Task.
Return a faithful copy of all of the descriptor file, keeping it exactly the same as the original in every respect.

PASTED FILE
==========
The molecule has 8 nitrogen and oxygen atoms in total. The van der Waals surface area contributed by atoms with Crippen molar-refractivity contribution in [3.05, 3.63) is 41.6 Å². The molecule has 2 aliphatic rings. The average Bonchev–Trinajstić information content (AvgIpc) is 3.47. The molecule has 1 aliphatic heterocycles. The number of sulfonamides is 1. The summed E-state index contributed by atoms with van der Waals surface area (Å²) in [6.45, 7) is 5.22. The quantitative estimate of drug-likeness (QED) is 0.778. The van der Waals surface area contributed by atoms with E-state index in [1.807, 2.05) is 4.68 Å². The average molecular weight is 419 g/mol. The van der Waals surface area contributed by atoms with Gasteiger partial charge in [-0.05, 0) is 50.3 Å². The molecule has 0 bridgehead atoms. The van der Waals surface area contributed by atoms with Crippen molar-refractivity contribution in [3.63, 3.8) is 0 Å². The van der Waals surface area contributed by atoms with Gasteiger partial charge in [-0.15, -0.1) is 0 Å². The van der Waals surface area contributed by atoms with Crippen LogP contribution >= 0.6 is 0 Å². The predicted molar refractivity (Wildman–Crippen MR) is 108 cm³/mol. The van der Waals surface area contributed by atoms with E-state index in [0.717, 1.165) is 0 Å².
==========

The molecule has 8 nitrogen and oxygen atoms in total. The van der Waals surface area contributed by atoms with Crippen molar-refractivity contribution in [3.05, 3.63) is 41.6 Å². The molecule has 2 aliphatic rings. The average Bonchev–Trinajstić information content (AvgIpc) is 3.47. The molecule has 1 aliphatic heterocycles. The number of sulfonamides is 1. The summed E-state index contributed by atoms with van der Waals surface area (Å²) in [6.45, 7) is 5.22. The quantitative estimate of drug-likeness (QED) is 0.778. The van der Waals surface area contributed by atoms with E-state index in [1.807, 2.05) is 4.68 Å². The average molecular weight is 419 g/mol. The van der Waals surface area contributed by atoms with Gasteiger partial charge in [-0.05, 0) is 50.3 Å². The molecule has 0 bridgehead atoms. The van der Waals surface area contributed by atoms with Crippen molar-refractivity contribution in [3.63, 3.8) is 0 Å². The van der Waals surface area contributed by atoms with Gasteiger partial charge in [-0.15, -0.1) is 0 Å². The van der Waals surface area contributed by atoms with Crippen LogP contribution >= 0.6 is 0 Å². The predicted molar refractivity (Wildman–Crippen MR) is 108 cm³/mol. The van der Waals surface area contributed by atoms with E-state index in [0.717, 1.165) is 0 Å².